Another distinctive feature is the Uzi’s folding stock, combined with the gun’s central pistol grip and magazine well, the Uzi can be made as compact as possible for carry and ease of use when fired offhand or from the waist, yet, by simply pulling the folded shoulder rest into position the gun can be rapidly converted into a shoulder-fired weapon. Of course this is not legal on civilian Uzi pistols in the U.S. (without a lot of paperwork and a Class III license) thus the 1.77 model is the only U.S. legal Uzi Subgun or pistol available with a folding shoulder stock.
The 9mm Uzi uses a blowback mechanism with a bolt that wraps around (shrouds) the back of the barrel; a design, although not unique to the Uzi, that contributes to reducing the overall length of the weapon. Uzi .22 rimfire pistols and carbines use a closed bolt blowback operated semi-auto action, and employ the same operating controls and pistol grip safety as the 9mm. These same design fundamentals are used in building the all metal air pistol version as well, even the grip safety. In order for the air pistol to discharge the grip safety must be fully compressed, just like the cartridge models. This feature was added by Gal to the original design as a preventative measure against accidental discharge if a weapon was inadvertently dropped in combat.
The Uzi .177 Subgun is as close in measurements and operation as possible to an original c.1980’s version. The correct-style charging handle is mounted on top of the receiver and reciprocates with each shot, and the ejection port on the right side of the receiver opens as if an empty shell case were being extracted. The Mini Uzi air pistol has the same look and feel as the 9x19mm with an all metal receiver, a rear sight with two flip-up apertures, original style plastic pistol grips and forend, even the MINI UZI and IWI imprint on the back of the receiver.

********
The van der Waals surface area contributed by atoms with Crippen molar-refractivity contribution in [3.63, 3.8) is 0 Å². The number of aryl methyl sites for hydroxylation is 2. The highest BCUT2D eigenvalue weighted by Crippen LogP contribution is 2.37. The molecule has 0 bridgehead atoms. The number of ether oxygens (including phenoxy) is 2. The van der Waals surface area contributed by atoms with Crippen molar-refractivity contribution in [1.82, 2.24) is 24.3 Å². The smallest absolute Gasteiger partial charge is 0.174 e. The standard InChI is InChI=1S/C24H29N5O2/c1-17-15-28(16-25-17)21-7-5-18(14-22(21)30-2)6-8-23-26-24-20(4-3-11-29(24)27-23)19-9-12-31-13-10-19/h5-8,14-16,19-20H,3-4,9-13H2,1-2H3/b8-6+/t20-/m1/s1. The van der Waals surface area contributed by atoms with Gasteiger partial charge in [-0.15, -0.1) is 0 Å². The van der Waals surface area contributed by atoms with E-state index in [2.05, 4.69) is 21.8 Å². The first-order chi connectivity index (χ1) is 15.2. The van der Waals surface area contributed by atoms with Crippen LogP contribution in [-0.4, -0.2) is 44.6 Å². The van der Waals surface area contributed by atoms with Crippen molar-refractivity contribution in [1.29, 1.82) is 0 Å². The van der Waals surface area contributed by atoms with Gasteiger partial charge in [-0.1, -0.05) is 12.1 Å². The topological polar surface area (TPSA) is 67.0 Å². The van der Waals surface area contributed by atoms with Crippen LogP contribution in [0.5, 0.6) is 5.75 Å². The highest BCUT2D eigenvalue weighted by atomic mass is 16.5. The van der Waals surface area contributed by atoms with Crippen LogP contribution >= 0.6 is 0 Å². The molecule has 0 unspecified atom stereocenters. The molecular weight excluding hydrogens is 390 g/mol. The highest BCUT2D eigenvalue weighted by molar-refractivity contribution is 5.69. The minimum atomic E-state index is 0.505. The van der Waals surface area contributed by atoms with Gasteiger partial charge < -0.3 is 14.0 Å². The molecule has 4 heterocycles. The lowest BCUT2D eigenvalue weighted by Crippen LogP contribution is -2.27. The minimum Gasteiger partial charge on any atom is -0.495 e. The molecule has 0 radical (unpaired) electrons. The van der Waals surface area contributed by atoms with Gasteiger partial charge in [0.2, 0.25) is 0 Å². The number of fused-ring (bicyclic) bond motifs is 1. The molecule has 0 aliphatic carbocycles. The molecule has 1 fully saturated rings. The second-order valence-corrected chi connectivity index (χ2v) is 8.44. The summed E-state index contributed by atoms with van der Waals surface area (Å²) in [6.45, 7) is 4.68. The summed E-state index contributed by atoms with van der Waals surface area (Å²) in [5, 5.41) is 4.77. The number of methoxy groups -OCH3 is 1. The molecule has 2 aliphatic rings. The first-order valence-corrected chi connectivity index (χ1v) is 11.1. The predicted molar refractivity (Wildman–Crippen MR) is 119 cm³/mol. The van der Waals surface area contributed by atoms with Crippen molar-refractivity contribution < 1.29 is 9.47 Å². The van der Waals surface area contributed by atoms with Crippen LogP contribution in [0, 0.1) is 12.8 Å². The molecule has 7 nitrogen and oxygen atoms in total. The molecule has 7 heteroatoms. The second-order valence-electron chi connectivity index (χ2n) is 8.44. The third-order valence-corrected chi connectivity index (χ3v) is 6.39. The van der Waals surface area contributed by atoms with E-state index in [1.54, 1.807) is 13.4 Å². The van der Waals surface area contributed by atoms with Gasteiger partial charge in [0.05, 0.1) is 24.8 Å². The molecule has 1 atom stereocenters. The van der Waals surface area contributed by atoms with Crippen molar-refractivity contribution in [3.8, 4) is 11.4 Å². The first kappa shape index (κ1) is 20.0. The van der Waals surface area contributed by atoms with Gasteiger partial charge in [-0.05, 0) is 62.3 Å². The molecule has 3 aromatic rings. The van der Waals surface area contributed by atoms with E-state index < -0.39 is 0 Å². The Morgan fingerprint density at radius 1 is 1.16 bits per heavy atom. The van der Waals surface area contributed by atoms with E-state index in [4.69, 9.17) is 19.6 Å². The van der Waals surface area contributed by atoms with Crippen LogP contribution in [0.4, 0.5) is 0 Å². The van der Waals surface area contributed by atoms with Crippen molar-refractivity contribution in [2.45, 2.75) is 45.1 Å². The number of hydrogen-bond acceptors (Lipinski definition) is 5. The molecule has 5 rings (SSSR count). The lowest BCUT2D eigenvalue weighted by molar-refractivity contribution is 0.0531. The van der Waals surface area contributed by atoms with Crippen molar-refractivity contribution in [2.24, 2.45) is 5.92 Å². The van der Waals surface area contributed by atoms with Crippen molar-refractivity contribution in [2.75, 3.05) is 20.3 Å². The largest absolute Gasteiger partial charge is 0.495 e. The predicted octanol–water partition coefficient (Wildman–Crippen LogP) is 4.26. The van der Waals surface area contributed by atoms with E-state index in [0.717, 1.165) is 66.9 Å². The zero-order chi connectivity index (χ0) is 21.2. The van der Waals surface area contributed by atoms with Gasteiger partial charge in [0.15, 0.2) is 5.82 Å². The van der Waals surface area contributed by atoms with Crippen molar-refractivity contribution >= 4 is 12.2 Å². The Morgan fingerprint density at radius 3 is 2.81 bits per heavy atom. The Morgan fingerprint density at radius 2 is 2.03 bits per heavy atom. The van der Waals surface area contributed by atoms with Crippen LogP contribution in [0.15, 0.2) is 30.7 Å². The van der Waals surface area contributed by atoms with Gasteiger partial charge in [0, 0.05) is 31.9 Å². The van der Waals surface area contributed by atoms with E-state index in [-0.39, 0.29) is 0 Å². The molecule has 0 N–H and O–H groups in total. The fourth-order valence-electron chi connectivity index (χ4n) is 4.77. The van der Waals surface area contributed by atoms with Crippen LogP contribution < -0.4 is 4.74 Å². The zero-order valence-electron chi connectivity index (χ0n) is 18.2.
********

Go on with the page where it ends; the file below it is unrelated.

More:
This select fire version perfectly duplicates the 9mm design with a “Safe”, semi-auto “R”, and automatic “A”, fire selector switch. The magazine release (below) at the bottom center of the grip is also a carbon copy of the cartridge-firing version. For even greater authenticity, steel magazines hold both the CO2 capsule and 25 BBs so reloading is authentic right down to the smallest detail.
With a weight (including magazine) of 4.85 lbs., the gun has a 5.6 inch barrel and an overall length (with open shoulder stock) of 23.5 inches (13.4 inches with the stock folded). It’s safe to say you can expect to see a lot of these Uzi air pistols subbing for the real thing in films and television shows…not that you’ll know it! (SFX teams add in sound and muzzle flash during editing for TV and movies.)
Airing out the Mini Uzi
At a combat distance of 7-yards (21feet) the average range for consistent accuracy with blowback action BB pistols, the Uzi put 20 .177 cal. Hornady Black Diamond steel BBs into an area measuring 0.75 inches. The gun has enough weight and balance in the hand that in full auto mode it feels like the real thing with the reciprocating bolt. It takes one CO2 capsule for each load of 25 steel BBs if you want to fire on full auto, about two loads on semi-auto. That CO2 has a big job to do operating the action. With a few magazines loaded and ready the Uzi air pistol is as quick as a 9mm to operate and reload, but a whole lot less expensive! This is the one live action BB gun of all the latest models available, that you just have to own.